The Politicisation of Crowdsourcing?

2 12 2009

Rory Cellan-Jones has written on the BBC’s dot.life technology blog, questioning the use and party-political nature of both Conservative and Labour crowdsourcing efforts.

The point, in the terms that Cellan-Jones considers it, is valid.  There is a great deal of reasonable scepticism about any new policy-gathering process, and think tanks are hardly without their critics. Crowdsourcing smacks of the worst kind of political PR stunt: Pseudo-democratic, quasi-technological, and orchestrated to attack political opponents rather than produce results. We may think of Labour’s ‘Big Conversation’ a few years back, or even the Conservative’s (slightly dubious) Stand Up, Speak Up campaign to influence their manifesto. These were not crowdsourcing attempts.

However, Cellan-Jones falls into a trap when he comes to what political parties should aim to achieve by crowdsourcing. He confuses attempts to decide policy with attempts to engage with the public via digital technology. He writes:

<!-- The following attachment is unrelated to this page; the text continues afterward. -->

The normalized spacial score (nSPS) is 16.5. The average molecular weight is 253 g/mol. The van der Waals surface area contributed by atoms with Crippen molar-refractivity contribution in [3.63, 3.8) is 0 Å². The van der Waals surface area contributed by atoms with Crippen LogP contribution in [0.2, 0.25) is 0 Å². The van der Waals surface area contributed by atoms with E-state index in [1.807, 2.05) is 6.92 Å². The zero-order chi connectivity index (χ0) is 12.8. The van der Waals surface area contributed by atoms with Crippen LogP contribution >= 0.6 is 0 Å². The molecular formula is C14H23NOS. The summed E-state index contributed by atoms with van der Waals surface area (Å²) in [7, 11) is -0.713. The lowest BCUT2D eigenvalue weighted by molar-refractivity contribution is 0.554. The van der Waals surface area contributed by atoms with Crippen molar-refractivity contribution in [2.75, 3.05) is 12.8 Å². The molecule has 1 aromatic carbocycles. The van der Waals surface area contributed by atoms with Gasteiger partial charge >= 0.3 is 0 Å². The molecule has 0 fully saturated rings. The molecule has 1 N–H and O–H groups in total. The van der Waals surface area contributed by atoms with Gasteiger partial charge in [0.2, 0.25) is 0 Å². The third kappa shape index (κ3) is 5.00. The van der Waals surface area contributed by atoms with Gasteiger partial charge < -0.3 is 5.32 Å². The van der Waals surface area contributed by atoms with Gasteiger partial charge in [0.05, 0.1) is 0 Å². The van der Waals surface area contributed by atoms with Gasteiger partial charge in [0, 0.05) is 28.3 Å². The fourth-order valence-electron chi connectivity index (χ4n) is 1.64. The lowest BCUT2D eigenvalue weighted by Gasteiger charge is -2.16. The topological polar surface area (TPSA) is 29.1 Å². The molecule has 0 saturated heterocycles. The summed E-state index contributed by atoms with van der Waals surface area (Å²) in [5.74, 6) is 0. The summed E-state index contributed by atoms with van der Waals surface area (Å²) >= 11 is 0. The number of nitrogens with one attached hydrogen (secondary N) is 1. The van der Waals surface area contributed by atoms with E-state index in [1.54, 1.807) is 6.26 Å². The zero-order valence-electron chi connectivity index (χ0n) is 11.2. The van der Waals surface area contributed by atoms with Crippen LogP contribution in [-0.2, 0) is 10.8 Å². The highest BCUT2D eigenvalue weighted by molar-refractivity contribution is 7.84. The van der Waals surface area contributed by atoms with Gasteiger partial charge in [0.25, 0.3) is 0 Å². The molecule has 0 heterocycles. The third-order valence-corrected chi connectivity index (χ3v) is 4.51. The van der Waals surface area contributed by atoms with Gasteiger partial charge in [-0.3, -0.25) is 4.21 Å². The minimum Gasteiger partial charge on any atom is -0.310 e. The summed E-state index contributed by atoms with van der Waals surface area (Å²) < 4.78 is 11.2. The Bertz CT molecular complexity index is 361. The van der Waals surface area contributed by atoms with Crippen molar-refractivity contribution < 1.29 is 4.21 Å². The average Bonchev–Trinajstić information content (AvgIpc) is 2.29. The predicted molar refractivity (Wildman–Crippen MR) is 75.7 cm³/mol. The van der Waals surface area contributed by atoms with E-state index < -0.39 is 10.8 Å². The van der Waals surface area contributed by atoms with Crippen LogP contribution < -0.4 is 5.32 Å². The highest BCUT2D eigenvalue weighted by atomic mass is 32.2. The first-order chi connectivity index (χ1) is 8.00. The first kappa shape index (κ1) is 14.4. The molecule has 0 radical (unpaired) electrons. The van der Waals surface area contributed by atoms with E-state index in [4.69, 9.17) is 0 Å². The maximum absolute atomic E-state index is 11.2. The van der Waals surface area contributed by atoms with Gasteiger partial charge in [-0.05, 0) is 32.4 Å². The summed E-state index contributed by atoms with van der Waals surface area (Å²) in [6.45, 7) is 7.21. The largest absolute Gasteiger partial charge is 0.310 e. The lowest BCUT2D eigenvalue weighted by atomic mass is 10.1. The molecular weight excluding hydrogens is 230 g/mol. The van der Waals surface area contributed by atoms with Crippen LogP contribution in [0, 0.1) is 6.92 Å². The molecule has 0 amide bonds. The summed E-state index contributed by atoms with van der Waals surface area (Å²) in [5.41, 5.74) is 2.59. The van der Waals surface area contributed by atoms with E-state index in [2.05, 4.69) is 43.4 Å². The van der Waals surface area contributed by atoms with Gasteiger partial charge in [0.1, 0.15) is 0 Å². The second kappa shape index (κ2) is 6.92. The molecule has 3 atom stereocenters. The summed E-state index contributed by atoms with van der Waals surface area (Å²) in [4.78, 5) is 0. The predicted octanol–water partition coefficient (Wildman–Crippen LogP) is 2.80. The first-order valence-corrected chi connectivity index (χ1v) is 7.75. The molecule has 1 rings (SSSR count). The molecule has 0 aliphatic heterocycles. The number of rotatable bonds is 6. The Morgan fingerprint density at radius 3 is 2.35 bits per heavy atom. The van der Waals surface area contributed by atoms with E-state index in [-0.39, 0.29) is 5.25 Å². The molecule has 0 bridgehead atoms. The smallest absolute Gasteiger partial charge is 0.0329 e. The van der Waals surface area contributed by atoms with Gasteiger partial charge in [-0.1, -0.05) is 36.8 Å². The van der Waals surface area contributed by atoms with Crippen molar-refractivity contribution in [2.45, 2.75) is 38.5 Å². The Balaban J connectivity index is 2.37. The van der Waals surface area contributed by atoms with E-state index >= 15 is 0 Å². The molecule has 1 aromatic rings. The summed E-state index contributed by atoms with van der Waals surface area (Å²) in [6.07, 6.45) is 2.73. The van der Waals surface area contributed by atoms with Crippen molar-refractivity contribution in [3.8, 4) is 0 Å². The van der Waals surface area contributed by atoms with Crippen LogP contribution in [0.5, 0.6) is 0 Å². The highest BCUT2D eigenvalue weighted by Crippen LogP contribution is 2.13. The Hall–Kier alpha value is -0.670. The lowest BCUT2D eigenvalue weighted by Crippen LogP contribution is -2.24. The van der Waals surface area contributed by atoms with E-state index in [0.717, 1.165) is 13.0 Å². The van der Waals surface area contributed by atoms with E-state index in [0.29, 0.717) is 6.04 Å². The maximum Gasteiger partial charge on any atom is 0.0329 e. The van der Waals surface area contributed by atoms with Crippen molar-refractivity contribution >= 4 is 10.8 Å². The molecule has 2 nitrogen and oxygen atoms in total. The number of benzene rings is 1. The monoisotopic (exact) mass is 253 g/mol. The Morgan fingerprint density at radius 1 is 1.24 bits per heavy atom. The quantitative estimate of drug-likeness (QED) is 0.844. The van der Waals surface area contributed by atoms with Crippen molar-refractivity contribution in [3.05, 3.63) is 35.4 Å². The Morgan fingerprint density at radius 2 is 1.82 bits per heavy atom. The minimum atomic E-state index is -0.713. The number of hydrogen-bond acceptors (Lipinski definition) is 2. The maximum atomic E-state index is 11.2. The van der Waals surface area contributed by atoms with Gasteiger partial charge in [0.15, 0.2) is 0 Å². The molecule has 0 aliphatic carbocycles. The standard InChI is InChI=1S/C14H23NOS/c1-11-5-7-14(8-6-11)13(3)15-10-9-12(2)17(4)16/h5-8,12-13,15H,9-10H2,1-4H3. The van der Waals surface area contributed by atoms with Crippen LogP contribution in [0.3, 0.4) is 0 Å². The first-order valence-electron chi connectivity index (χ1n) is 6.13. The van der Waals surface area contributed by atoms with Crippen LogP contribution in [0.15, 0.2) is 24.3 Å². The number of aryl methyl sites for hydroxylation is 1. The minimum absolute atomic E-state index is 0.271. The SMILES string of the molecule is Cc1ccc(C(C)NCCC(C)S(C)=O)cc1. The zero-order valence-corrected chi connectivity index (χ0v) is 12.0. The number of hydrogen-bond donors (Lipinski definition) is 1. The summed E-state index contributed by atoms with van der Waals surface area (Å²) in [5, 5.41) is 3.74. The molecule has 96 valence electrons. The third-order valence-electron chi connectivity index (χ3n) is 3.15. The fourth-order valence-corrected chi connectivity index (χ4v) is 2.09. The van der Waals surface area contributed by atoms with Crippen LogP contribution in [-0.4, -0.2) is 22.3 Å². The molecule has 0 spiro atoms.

“Politicians in opposition and in government are latching onto the idea of using the web to engage with the wider public.”

This is, of course, true, but crowdsourcing is presented as an ‘engagement tool’, rather than a way of finding solutions. Genuine crowdsourcing examples do not call in everyone’s two cents on every issue; they wish to aggregate and cross-fertilize expertise from different but related sectors. A chemist (drawn from the crowd)  may help to tackle a physicist’s problem, and a national online network of teachers can give insights to nurses in keeping difficult patients well-behaved. But crowdsourcing is NOT an X-Factor vote on whether a bomb-disposal expert should cut the red or the green wire. Data is not made available to the public in the naive hope that 65 million suggestions will magically produce ‘the answer’.

Crowdsourcing, undertaken properly, we would expect to have political bias in politics – to deny this would be to assume that there is necessarily an objective ‘right answer’ to every policy dilemma or need for service reform. Similar thinking parts of the crowd are likely to be drawn together, and some shared assumptions are even desirable. ‘Crowdsourcing’ may itself be a misleading term to describe ‘open, lateral, problem-solving and innovative recruitment to a project’. But it is less of a mouthful.

UPDATE: The excellent William Heath has blogged on the same issue here

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